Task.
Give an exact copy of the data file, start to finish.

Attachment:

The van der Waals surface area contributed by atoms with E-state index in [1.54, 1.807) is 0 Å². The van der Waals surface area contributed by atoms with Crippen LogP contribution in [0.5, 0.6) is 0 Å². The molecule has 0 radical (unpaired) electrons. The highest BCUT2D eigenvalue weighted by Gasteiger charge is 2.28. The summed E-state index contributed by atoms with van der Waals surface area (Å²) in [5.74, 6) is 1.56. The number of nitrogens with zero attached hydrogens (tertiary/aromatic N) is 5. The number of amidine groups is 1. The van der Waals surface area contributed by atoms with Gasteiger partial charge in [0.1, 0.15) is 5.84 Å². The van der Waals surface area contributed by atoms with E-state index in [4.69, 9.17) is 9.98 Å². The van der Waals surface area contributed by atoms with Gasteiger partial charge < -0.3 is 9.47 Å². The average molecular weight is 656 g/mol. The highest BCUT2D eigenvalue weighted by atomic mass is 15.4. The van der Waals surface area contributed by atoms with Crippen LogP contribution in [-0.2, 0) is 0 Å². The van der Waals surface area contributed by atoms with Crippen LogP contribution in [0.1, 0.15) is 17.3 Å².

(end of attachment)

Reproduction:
The van der Waals surface area contributed by atoms with E-state index in [1.54, 1.807) is 0 Å². The van der Waals surface area contributed by atoms with Crippen LogP contribution in [0.5, 0.6) is 0 Å². The molecule has 0 radical (unpaired) electrons. The highest BCUT2D eigenvalue weighted by Gasteiger charge is 2.28. The summed E-state index contributed by atoms with van der Waals surface area (Å²) in [5.74, 6) is 1.56. The number of nitrogens with zero attached hydrogens (tertiary/aromatic N) is 5. The number of amidine groups is 1. The van der Waals surface area contributed by atoms with Gasteiger partial charge in [0.1, 0.15) is 5.84 Å². The van der Waals surface area contributed by atoms with E-state index in [4.69, 9.17) is 9.98 Å². The van der Waals surface area contributed by atoms with Gasteiger partial charge < -0.3 is 9.47 Å². The average molecular weight is 656 g/mol. The highest BCUT2D eigenvalue weighted by atomic mass is 15.4. The van der Waals surface area contributed by atoms with Crippen LogP contribution in [-0.2, 0) is 0 Å². The van der Waals surface area contributed by atoms with Crippen LogP contribution in [0.1, 0.15) is 17.3 Å².